One day when I was in junior high school, dad asked me, "What are you thinking about?"
I must have been daydreaming – again – because I shook my head and asked, "What'd you say, dad?" (I daydreamed a lot when I was a kid.)
"You've been sitting there for about 10 minutes without moving, and I know you haven't died. Twelve-year-old boys don't just sit without moving unless something is really eating on them. So, what's on your mind?"
"I was just remembering the trip you and mom took me on when I was five. We went to Yosemite, and we watched the fire fall from the top of the cliff."
"You remember that? Seven years ago? Can you tell me about it?"
I surprised dad with all that I remembered. About driving through the park, where we camped, and the park ranger talking with the visitors. Then at nine o' clock at night, the ranger hollered to the men up on Glacier Point, "Let the fire fall!" And when the rangers up on the cliff began pushing the burning wood and hot coals over the edge, it looked like a glowing waterfall.
"Why don't you write about that vacation?"
"Dad, I hate writing, and my handwriting is terrible."
"A typewriter can fix your writing, but only you can fix the desire to write. Writing will be important to you someday, so you may as well start now."
He told me to get a sheet of paper and a pencil. I did. He then said something funny. At least it seemed strange to me. "Make the pencil move and make the lines mean something. Start with today's date, and the name of something you are interested in. You can even write about watching the fire fall."
I knew the date, and dad knew I loved kittens. "I have an idea, write what you like about kittens."
That didn't make me like to write, but I enjoyed talking about cats, and dad is the one who jump-started me in my writing ability and desire to study the Bible. But it took several more years and a few more nudges to get the ball rolling.
My seventh-grade teacher, Mr. Beharka, and my college history professor, Mr. Holsinger, are the two who propelled me into studying history. When I realized that I could merge history with the Bible, I came alive.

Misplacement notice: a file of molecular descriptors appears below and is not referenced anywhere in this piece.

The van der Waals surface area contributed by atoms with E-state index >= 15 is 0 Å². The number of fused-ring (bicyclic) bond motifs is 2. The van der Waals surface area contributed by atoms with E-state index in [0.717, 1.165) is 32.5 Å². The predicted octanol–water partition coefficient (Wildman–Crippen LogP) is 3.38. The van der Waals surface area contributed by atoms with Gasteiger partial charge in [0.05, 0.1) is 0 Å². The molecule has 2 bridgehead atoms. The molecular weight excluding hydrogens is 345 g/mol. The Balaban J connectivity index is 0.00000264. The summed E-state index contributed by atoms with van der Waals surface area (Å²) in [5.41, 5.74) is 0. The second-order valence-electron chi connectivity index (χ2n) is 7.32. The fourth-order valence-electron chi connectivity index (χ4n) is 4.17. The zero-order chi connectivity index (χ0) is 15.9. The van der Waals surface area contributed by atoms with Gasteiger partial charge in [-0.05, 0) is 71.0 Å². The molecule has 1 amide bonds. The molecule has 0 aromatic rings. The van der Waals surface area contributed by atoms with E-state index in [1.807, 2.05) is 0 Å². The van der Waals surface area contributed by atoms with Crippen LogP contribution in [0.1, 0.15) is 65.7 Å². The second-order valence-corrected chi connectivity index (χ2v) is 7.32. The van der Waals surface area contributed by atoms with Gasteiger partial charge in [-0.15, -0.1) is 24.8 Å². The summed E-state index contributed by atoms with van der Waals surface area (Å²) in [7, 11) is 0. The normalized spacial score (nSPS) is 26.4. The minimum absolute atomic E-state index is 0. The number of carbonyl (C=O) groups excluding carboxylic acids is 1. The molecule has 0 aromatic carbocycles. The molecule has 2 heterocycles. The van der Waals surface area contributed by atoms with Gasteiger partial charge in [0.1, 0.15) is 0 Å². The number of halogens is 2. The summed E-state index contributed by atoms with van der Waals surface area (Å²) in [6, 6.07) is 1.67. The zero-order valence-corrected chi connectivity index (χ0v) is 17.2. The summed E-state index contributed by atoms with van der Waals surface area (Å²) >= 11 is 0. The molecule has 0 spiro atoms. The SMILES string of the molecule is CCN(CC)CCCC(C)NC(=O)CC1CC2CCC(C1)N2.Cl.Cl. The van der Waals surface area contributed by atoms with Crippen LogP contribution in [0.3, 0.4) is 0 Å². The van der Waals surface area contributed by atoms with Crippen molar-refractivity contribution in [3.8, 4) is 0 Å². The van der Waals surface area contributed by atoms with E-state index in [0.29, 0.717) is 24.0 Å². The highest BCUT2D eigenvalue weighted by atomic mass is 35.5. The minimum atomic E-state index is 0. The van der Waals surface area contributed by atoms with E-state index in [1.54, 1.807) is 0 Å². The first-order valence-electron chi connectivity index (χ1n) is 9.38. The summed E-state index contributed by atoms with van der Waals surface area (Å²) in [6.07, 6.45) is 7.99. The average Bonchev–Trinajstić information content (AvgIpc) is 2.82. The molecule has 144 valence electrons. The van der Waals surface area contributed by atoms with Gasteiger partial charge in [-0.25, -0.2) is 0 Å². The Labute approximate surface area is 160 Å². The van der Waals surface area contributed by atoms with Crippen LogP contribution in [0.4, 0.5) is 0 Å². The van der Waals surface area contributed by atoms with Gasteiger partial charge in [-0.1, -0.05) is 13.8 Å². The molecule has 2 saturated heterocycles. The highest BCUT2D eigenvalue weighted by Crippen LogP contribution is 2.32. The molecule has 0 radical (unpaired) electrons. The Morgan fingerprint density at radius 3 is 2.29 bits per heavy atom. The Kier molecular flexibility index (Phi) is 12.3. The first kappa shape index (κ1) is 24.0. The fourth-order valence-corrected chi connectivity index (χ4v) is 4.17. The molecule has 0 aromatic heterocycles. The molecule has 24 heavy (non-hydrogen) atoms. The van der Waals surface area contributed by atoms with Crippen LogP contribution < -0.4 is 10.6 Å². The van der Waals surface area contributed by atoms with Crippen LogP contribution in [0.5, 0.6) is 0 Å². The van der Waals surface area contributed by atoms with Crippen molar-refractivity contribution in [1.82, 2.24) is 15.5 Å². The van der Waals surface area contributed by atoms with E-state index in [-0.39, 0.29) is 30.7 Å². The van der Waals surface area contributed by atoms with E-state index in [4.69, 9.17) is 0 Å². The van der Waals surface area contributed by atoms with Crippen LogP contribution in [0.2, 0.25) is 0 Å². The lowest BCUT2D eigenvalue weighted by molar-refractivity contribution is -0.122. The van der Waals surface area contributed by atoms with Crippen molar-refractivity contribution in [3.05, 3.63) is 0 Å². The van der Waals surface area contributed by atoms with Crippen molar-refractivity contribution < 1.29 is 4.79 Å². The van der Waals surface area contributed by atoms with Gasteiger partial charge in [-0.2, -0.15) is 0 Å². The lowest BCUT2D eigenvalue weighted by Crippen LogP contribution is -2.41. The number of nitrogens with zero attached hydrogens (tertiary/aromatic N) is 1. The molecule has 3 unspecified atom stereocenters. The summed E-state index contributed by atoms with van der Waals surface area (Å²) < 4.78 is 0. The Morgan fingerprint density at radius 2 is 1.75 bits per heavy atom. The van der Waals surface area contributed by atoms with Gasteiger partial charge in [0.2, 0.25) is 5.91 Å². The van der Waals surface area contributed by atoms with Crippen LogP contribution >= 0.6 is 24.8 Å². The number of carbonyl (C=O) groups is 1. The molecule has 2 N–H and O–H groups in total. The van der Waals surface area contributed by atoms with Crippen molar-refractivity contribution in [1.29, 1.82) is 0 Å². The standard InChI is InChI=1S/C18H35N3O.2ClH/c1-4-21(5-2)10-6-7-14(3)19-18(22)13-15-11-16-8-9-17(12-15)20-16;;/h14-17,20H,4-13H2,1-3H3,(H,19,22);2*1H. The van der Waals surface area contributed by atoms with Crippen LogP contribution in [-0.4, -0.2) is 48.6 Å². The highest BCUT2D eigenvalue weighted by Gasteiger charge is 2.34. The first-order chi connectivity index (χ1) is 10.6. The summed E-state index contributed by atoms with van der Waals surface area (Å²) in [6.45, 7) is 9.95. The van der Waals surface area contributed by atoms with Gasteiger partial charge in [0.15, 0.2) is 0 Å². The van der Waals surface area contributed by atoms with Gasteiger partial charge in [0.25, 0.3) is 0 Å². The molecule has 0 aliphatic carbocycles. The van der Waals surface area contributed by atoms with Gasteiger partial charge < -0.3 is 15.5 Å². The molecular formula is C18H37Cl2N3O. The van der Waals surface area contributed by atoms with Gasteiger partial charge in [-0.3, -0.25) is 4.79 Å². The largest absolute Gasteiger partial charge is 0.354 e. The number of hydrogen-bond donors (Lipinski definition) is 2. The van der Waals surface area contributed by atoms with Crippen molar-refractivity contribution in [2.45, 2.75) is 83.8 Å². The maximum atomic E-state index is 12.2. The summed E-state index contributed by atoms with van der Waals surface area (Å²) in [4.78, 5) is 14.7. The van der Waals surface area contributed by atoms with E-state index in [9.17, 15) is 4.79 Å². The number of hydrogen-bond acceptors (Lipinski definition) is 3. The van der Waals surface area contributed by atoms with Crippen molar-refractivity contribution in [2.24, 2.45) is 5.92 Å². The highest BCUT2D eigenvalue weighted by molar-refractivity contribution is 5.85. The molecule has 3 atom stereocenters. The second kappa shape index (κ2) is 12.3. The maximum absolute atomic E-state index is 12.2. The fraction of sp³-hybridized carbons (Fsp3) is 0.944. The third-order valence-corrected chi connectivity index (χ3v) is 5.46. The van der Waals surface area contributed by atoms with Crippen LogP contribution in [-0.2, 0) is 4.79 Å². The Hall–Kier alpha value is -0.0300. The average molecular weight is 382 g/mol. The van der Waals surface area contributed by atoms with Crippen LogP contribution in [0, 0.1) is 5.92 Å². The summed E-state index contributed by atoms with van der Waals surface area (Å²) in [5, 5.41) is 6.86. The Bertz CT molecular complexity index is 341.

Sometimes when I felt down and didn't know why, I would either play some tunes on the piano or get out a pencil and paper and write. The music fed my soul, and the paper cleared my mind. Of course, I always wadded up the paper and threw my ill feelings in the trash. But music and writing were therapeutic for me – although I didn't know that word.
Later, friends and acquaintances began asking questions about history, the Bible, science, a few other topics, and I discovered that I enjoyed writing my thoughts to share with them. My writing became a teaching tool.
How about you who are reading this note? Have you thought about writing? No, you don't have to attend a Dale Carnegie writing course, attend the U of A, or take an online writing class. But someone – could be your children, grandchildren, church friends or social club – is interested in you. Someone is interested in what you've experienced, what you've learned, who you are inside. You are important.
You don't even have to join the Siloam Springs Writers Guild, although that could help. My wife, Carol, said for decades that she wasn't a writer – until she finally accepted my challenge. She agreed to write about something and let the Guild members read it. Guess what? She wrote it very well, they enjoyed it, and encouraged her to write more.
Your experiences, your world-view, your outlook on life can help others learn a trade, learn how to face a challenge, learn how to overcome a problem, even learn how to enjoy life. Someone needs to hear from you, and you can start with getting a pencil ... no, let's come up to date. You can start with turning on your computer, typing your name and date, and the name of something you're interested in. A computer is much easier because you don't have to wad up much paper.
What's on your mind? Write about it. Encourage others with your thoughts. You are more important than you think you are.
-- S. Eugene Linzey is the author of 'Charter of the Christian Faith.' Send comments and questions to [email protected] Visit his website at www.genelinzey.com. The opinions expressed are those of the author.